This gallery contains 3 photos.
Originally posted on Murtagh's Meadow:
It had been thought that the native Irish honeybee Apis mellifera mellifera was extinct. However, research from Jack Hassett at the Limerick Institute of Technology has found that this may not be the case…
Catch up with native pollinator resources and images at:
Galway Permaculture Trail Launch – Friday 22nd from 6.00pm
and in the afternoon at:
Headford Orchard Jazz Picnic 3.30 – 5.30pm
organised by the Headford Environment Grouo
Postponed due to bad weather, will now take place on
Thursday August 31st, 7.30pm
– in the Community Centre if wet –
The Buildings of the Abbey site – Harry Walsh
Past and Future of the Grounds – Celia Graebner
Sowing a Flower Lawn
Children welcome to help seed-bomb
the new wildflower lawn –
and to learn seed-bomb making
Supported by Mayo County Council Heritage Office
WPG braved the long trek down to East Clare for this event yesterday, carrying as usual the wild pollinator teaching panels. And was well rewarded for it by seeing a large pile of the colourful Pollinator Plan resources kindly sent over by the NBDC vanish in the course of the day, alone with our own rather dull black-and-white resource lists, into the hands of people eager to improve pollinator resources in their area.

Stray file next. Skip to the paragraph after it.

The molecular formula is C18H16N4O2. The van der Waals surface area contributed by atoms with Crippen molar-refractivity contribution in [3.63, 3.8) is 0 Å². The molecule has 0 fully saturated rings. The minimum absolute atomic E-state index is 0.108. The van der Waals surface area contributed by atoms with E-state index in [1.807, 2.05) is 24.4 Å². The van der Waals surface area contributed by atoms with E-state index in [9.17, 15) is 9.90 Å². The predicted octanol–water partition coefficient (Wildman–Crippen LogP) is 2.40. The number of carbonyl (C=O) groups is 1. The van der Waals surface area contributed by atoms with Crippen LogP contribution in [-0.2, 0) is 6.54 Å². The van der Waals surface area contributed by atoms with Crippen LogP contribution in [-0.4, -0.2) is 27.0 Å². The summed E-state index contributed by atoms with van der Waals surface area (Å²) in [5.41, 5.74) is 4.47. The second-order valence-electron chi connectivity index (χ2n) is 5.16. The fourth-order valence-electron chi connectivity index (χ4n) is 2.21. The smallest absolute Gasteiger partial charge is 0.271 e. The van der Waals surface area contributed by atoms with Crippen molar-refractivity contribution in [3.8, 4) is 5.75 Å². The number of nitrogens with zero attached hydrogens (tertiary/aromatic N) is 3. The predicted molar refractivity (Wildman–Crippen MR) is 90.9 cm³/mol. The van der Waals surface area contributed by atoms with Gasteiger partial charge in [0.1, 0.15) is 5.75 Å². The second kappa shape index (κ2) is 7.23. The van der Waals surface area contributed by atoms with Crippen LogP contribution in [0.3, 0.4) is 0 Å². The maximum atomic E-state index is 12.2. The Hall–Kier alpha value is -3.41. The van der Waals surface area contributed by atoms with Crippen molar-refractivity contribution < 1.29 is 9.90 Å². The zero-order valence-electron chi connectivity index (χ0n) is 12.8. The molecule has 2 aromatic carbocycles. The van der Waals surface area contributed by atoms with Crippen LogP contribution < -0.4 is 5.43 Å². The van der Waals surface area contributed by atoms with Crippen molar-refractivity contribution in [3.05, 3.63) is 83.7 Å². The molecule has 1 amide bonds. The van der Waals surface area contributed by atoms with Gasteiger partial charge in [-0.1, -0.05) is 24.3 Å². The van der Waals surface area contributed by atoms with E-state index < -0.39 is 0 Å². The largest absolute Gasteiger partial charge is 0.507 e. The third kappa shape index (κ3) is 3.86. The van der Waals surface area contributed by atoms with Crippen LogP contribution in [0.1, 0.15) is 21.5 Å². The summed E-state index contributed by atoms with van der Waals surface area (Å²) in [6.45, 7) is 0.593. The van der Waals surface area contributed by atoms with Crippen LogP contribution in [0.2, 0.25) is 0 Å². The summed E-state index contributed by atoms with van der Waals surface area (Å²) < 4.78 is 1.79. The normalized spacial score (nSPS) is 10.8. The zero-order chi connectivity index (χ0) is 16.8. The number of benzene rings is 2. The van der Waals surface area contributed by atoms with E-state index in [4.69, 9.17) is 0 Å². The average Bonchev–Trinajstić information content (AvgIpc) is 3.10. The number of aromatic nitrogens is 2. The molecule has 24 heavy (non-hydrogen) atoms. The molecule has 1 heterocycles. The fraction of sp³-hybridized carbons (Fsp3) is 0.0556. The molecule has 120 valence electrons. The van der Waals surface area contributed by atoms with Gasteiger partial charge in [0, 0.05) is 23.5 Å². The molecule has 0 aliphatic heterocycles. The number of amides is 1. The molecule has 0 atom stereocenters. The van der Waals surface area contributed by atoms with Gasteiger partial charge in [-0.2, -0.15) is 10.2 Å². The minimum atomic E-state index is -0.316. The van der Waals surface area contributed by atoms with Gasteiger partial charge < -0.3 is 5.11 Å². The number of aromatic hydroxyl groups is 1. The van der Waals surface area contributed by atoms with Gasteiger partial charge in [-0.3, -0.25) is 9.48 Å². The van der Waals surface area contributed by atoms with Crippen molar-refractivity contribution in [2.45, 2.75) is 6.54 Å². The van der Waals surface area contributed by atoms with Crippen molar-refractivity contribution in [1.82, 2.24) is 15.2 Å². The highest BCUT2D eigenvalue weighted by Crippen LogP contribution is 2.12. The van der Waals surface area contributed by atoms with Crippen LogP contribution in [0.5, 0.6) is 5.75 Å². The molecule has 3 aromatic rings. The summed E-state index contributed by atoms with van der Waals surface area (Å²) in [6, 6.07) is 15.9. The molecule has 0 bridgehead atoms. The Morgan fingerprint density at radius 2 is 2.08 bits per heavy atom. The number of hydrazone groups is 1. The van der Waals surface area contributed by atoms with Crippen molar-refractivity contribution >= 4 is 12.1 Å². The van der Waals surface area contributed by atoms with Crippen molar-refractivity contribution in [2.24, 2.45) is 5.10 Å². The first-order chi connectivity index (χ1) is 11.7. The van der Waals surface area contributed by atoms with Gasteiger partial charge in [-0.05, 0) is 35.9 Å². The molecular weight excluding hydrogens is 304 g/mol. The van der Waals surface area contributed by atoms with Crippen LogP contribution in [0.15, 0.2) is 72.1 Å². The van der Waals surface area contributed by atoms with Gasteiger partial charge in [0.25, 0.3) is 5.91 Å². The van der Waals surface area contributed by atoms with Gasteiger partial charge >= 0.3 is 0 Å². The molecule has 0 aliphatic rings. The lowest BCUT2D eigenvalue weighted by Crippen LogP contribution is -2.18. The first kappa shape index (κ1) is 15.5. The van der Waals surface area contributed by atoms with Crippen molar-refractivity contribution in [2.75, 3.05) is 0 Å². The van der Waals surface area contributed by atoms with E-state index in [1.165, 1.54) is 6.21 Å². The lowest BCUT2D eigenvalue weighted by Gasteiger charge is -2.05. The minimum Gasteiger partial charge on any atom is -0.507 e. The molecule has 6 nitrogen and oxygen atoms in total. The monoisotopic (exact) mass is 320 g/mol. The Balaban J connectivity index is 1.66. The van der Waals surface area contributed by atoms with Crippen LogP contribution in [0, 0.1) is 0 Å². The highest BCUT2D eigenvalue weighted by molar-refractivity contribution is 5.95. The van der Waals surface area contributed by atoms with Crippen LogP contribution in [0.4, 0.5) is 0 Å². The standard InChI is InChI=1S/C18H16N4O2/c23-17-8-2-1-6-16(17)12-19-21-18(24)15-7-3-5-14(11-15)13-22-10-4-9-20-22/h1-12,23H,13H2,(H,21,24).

As in so many places, the forage plants and the bumble populations at Seedsavers would seem to have peaked early this year. There were common carders on the red nasturtiums in Anita’s garden – the original space used by the founder to grow on her seeds, and bufftails on knapweed in Tommy’s orchard nearby. But the most appreciated forage was in the wild space beyond the new garden area: a downhill slope with plenty of knapweed, some marsh thistle, and late clustered vetch. Plenty of rather varied carders, the odd bufftail, and four butterfly species.
Many thanks to Jennifer and the ISSA team for their hospitality, to Ben Malone and Liam Lysaght at the NBDC for their help with IPI resources, and to Elizabeth Stam of Caherhurley Nurseries for lending organically grown pollinator plants to decorate the stall.
Posted in AIPP, bee plants, bio-diversity, bumblebees, bumbles, butterflies, citizen science, Events, Irish Pollinator Initiative, pollinator conservation, Uncategorized
Young fresh workers have been on the wing the last two or three weeks in Mayo, and foraging for pollen.
This means that the new queens seen in May have been foundng successful nests – the first season a second generation has been observed in Ireland. An established pattern on the European mainland, and an indication of a warming climate.